I’m filling out Form N-400, the Application for Naturalization. I have been a lawful permanent resident for over five years, am fluent in English, and haven’t had any run-ins with the police, so I figure it is time I became a citizen. I notice that one of the questions asked whether I am a “habitual drunkard,” however. What does this mean? I am certainly not an alcoholic, but I often enjoy a wine or beer with dinner, and like to meet friends at the local bar on Friday nights. Are the immigration people going to ask me about or investigate this?
As you probably noticed, the phrase “habitual drunkard” has an old-fashioned sound to it. It comes from a section of the Immigration and Nationality Act (I.N.A.) that has been on the books for many years, which says that no one can be found to have good moral character who “during the period for which good moral character is required to be established, is or was -- a habitual drunkard.” (See I.N.A. Section 101(f).)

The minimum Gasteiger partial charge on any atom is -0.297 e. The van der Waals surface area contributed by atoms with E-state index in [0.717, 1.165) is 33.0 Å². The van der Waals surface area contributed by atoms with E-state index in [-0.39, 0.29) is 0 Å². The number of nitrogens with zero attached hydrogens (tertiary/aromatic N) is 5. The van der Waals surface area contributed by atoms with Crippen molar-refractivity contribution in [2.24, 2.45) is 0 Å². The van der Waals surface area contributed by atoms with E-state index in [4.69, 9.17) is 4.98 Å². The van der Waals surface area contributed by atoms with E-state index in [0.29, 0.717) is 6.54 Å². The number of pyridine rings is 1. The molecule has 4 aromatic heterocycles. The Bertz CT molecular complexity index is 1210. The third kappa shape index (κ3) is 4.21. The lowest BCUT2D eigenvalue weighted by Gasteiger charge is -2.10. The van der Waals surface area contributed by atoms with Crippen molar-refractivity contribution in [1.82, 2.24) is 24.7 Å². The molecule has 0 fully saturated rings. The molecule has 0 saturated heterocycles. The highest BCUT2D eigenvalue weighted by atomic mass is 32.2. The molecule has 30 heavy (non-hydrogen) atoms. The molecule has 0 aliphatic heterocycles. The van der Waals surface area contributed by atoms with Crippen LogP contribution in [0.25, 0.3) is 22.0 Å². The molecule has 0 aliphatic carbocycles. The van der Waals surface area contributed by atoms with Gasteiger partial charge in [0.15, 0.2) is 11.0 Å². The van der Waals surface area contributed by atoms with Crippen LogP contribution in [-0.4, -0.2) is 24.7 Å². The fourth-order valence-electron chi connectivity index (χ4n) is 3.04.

In more modern terms, that is usually taken to mean someone who is an alcoholic, or who drinks to excess in ways that get the person in trouble – for example, by being arrested on such grounds as public drunkenness, disorderly conduct due to alcohol abuse, or driving while under the influence (DUI or DWI). In fact, such arrests on a person’s record are the most common way in which U.S. Citizenship and Immigration Services (USCIS) finds out about the alcohol problem.
A social drinker who has not become addicted to alcohol and does not drink to the point of getting into trouble with the law is not likely to be considered a “habitual drunkard” by USCIS, and thus should not be barred from U.S. citizenship on good moral character grounds.